B.1.1
11:40
Authors : K. Glonek1, B. Ulejczyk2, K. Krawczyk2, U. Narkiewicz1, A. W. Morawski1, R. J. Wróbel1, B. Michalkiewicz1
Affiliations : 1West Pomeranian University of Technology, Institute of Chemical and Environment Engineering, ul. Pułaskiego 10, 70-322 Szczecin, Poland;2 Warsaw University of Technology, Faculty of Chemistry, ul. Noakowskiego 3, 00-664 Warsaw, Poland

Resume : Activated carbons were produced from coal (coal mine Wieczorek). The coal was mixed with KOH by the three different methods. Different amounts of KOH were used. The mixture was left for 3 h and then dried 19 h at 200oC. Then the carbonization was carried out at temperature range 650-850oC. The activating agent was removed by washing with water and HCl and water again. All the activated carbons were washed to pH=7. Textural properties of activated carbons were obtained based on the adsorption and desorption nitrogen at 77K. The specific surface areas of the activated carbon was calculated by the Brunauer-Emmett-Teller (BET) method. The volume of micropores was obtained by DFT method (density functional theory). Only micropore of diameter no higher than 2 nm were taken into consideration. Adsorption properties of activated carbons obtained were characterized by adsorption of CO2 at 0°C and pressure up to 1 bar. It was observed that the greater amount of KOH and the increase of the pyrolysis temperature increases the surface area and adsorption capacity of CO2. Activated carbons prepared from hard coal and KOH solution can be a very good CO2 adsorbents. Acknowledgement Project funded by the Norwegian funds. under the Polish-Norwegian Cooperation Research carried out by the National Centre for Research and Development. 2009-2014. No. Pol-Nor/237761/98/2014 .

B.2.3
14:50
Authors : Michał Zgrzebnicki, Rafał J. Wróbel, Andżelika Gęsikiewicz, Beata Michalkiewicz, Urszula Narkiewicz, Antoni W. Morawski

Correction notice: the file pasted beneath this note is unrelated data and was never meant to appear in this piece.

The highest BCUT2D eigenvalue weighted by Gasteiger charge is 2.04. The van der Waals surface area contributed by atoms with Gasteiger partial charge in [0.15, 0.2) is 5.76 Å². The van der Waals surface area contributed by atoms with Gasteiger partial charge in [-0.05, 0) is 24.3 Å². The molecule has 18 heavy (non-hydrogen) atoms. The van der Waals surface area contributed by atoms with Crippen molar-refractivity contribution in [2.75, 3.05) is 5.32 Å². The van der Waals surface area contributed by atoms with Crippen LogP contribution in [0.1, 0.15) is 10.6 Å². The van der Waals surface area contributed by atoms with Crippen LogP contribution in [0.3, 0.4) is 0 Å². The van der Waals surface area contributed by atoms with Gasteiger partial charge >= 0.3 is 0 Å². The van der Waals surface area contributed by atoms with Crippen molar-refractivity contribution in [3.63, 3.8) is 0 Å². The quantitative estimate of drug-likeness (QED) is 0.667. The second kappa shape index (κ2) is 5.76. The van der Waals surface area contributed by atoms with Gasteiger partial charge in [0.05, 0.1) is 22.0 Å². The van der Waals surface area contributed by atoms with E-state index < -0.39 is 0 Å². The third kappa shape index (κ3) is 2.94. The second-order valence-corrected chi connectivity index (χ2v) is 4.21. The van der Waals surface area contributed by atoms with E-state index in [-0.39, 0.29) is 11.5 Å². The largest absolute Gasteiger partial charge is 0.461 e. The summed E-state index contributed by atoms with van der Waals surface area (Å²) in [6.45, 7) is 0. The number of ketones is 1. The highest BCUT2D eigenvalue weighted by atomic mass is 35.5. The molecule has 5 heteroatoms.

Affiliations : West Pomeranian University of Technology in Szczecin

Resume : It has been proven that some anthropogenic gases in the atmosphere, like CH4, chlorofluorocarbon (CFC or commonly known as freon) and CO2 have an influence on increasing each year average temperature – it is called the greenhouse effect. Due to increasing concentration of these gases in the air, new solid sorbents are being investigated, to reduce emissions, especially carbon dioxide emission, from industry, for instance power plants or chemical industry. Results will be presented for zeolites and activated carbons - for each virgin and modified materials. Zeolites , as sorbents for the purpose for CCS (Carbon Capture and Storage) Technology, were studied, especially their carbon dioxide sorption capacity. The data obtained by BET and thermogravimetry analysis indicated most quantities of adsorbed gas above 4 mmol/g and even several above 5 mmol/g. Modification was based on ionic exchange. Activated carbons, as sorbents, were on the other hand oxidized in the first step and in the next impregnated in solution of diethylenodiamine (DEA) or monoethanaloamine (MEA).

B.3.3
15:50
Authors : Alexandra Siklitckaya, Mateusz Wlazlo, Jacek A. Majewski